Translator Disclaimer
18 December 2015 Persistence of Habitats and Populations of Small, Native Tryonia (Hydrobiidae) Snails in Brackish Marshes around San Francisco Bay, California, after Severe Drought
Christopher L. Kitting
Author Affiliations +
Abstract

Around the year 2000, populations of inconspicuous, 5-mm hydrobiid snails were discovered at several semi-isolated marshes around San Francisco Bay, California, where freshwater meets salt water. Coring indicated these are native species, including Tryonia porrecta (Mighels, 1845). The present, long-term monitoring at some of these sites with and without these small snails suggested that these abundances tend to be quite stable, through present 2014 sampling. But the recent, record drought since 2012 risked high salinities in these vulnerable brackish areas, including a site with the normally rare California Brackish Water Snail, Tryonia imitator (Pilsbry, 1899). Sites in presently 100% seawater at Elkhorn Slough on nearby Monterey Bay, once with frequent T. imitator brackish water snails yielded only dead shells during this past 15 years, among large, introduced predatory snails. Yet a more isolated site nearby at 50% seawater yielded small (3 mm) T. imitator brackish water snails observed (live) on green algae among pickleweed, at warm (30 °C) water temperatures, with no other gastropod species, soon after rare rains during the drought, in April, 2014. Isolated marshes may have advantages in slowing colonization of invasive species. Despite vulnerability of semi-isolated brackish-water sites to elevated salt during drought, some sites maintained these native snails (without invasive snails) even after drought.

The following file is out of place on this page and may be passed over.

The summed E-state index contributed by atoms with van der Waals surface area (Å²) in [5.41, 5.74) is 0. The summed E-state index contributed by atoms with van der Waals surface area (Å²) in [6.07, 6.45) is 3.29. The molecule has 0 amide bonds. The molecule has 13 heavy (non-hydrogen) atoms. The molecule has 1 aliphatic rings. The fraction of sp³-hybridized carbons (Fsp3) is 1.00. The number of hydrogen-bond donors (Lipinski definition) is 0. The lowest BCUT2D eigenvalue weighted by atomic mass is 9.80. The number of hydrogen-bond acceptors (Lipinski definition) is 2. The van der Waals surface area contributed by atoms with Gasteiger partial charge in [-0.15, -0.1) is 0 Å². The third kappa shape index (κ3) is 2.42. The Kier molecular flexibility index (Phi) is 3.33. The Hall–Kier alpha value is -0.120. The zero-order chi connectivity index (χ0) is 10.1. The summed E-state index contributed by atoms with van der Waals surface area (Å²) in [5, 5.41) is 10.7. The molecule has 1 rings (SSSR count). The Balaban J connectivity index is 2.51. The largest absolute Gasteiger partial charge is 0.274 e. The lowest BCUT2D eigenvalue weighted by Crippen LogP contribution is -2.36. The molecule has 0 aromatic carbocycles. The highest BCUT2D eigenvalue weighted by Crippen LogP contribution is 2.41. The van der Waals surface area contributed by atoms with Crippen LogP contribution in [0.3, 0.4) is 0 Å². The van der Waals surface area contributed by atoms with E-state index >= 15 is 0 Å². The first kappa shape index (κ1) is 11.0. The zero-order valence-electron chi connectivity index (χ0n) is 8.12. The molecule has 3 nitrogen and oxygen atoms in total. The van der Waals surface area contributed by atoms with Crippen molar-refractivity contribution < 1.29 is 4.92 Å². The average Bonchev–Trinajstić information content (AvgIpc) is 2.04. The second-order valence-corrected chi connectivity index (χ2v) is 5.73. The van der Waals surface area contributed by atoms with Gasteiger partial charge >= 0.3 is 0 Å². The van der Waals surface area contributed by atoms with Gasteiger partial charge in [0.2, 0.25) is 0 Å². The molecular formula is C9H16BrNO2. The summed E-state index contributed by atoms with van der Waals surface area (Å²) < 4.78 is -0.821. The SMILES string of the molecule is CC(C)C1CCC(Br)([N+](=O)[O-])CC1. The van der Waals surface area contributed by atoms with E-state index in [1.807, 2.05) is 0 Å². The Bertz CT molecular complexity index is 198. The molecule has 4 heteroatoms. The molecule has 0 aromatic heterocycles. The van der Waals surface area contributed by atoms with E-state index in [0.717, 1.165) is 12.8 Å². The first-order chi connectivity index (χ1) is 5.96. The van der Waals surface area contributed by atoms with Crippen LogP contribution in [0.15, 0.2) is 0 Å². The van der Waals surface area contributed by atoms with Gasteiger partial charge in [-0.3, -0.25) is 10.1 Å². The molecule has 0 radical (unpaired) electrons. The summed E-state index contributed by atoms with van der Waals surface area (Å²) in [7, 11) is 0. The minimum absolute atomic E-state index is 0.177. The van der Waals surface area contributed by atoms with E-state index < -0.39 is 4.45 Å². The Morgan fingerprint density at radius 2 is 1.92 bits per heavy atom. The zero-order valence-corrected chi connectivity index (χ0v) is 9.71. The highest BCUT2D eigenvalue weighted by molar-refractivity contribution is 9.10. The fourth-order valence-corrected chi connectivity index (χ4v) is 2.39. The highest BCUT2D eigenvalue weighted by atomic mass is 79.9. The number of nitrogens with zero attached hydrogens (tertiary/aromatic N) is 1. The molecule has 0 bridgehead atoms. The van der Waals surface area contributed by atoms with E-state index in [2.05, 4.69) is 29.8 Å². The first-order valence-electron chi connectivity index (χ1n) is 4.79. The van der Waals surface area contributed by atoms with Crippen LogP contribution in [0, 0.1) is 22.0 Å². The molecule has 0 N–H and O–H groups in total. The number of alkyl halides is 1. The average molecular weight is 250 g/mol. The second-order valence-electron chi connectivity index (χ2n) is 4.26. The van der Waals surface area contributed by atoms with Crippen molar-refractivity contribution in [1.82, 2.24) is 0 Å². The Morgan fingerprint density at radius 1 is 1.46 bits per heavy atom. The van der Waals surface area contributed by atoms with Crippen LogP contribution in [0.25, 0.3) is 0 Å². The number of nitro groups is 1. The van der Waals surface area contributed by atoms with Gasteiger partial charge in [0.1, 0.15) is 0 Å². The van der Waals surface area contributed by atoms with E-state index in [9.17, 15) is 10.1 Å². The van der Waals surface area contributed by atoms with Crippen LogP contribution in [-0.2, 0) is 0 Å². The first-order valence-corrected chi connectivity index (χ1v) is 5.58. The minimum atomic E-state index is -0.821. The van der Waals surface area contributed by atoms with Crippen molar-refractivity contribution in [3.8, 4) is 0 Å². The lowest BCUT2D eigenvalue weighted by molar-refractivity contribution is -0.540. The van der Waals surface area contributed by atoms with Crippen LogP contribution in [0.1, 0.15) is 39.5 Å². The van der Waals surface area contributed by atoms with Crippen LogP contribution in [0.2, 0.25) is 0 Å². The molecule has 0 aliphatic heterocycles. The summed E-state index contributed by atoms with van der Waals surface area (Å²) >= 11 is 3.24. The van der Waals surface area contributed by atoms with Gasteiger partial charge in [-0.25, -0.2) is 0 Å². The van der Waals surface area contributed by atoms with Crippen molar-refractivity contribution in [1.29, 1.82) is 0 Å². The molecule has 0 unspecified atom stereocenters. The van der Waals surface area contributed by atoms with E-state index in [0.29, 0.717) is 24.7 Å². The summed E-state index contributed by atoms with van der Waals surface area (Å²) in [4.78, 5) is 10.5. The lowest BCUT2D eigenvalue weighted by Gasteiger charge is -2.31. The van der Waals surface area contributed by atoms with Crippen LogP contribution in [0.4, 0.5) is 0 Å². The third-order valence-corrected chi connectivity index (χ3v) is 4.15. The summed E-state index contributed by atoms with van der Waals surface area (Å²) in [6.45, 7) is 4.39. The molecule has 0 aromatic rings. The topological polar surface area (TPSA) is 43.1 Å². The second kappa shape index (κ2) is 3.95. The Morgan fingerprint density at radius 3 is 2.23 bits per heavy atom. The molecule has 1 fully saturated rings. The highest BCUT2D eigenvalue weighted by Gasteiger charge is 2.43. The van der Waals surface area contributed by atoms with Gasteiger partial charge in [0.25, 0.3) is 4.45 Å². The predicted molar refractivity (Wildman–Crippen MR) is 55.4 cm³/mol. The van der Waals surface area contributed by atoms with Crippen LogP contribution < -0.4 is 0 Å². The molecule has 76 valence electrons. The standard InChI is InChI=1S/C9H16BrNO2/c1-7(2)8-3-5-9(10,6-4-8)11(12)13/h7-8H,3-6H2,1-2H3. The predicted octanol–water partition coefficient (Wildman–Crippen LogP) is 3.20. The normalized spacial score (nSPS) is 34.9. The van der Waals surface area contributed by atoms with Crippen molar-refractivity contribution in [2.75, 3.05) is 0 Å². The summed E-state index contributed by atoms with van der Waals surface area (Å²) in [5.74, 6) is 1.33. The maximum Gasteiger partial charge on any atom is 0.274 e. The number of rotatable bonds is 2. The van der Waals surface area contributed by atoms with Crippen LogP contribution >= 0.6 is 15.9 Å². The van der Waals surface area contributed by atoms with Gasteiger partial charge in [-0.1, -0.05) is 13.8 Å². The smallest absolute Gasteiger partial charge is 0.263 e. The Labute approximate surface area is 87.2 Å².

Christopher L. Kitting "Persistence of Habitats and Populations of Small, Native Tryonia (Hydrobiidae) Snails in Brackish Marshes around San Francisco Bay, California, after Severe Drought," American Malacological Bulletin 33(2), 325-329, (18 December 2015). https://doi.org/10.4003/006.033.0216
Received: 2 October 2014; Accepted: 1 March 2015; Published: 18 December 2015
JOURNAL ARTICLE
5 PAGES


SHARE
ARTICLE IMPACT
RIGHTS & PERMISSIONS
Get copyright permission
Back to Top